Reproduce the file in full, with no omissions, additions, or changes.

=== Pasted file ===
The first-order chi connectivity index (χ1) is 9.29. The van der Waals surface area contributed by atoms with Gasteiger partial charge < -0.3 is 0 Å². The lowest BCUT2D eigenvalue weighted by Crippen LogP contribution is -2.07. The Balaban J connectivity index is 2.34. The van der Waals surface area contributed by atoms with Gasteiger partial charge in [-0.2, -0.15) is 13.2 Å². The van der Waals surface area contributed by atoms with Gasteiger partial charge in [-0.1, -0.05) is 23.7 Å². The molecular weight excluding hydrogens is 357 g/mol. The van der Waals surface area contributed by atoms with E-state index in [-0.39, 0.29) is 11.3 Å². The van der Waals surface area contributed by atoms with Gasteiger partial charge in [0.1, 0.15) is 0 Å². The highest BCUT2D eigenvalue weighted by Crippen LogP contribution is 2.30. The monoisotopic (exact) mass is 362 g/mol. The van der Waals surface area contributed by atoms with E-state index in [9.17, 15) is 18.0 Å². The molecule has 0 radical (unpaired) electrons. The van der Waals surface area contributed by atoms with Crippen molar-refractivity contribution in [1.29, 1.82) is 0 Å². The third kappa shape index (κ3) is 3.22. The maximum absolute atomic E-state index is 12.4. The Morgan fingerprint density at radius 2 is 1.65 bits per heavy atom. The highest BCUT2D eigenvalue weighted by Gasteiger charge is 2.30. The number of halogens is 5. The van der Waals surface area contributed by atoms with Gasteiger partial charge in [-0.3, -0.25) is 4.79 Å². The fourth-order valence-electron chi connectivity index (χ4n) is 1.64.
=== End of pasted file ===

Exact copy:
The first-order chi connectivity index (χ1) is 9.29. The van der Waals surface area contributed by atoms with Gasteiger partial charge < -0.3 is 0 Å². The lowest BCUT2D eigenvalue weighted by Crippen LogP contribution is -2.07. The Balaban J connectivity index is 2.34. The van der Waals surface area contributed by atoms with Gasteiger partial charge in [-0.2, -0.15) is 13.2 Å². The van der Waals surface area contributed by atoms with Gasteiger partial charge in [-0.1, -0.05) is 23.7 Å². The molecular weight excluding hydrogens is 357 g/mol. The van der Waals surface area contributed by atoms with E-state index in [-0.39, 0.29) is 11.3 Å². The van der Waals surface area contributed by atoms with Gasteiger partial charge in [0.1, 0.15) is 0 Å². The highest BCUT2D eigenvalue weighted by Crippen LogP contribution is 2.30. The monoisotopic (exact) mass is 362 g/mol. The van der Waals surface area contributed by atoms with E-state index in [9.17, 15) is 18.0 Å². The molecule has 0 radical (unpaired) electrons. The van der Waals surface area contributed by atoms with Crippen molar-refractivity contribution in [1.29, 1.82) is 0 Å². The third kappa shape index (κ3) is 3.22. The maximum absolute atomic E-state index is 12.4. The Morgan fingerprint density at radius 2 is 1.65 bits per heavy atom. The highest BCUT2D eigenvalue weighted by Gasteiger charge is 2.30. The number of halogens is 5. The van der Waals surface area contributed by atoms with Gasteiger partial charge in [-0.3, -0.25) is 4.79 Å². The fourth-order valence-electron chi connectivity index (χ4n) is 1.64.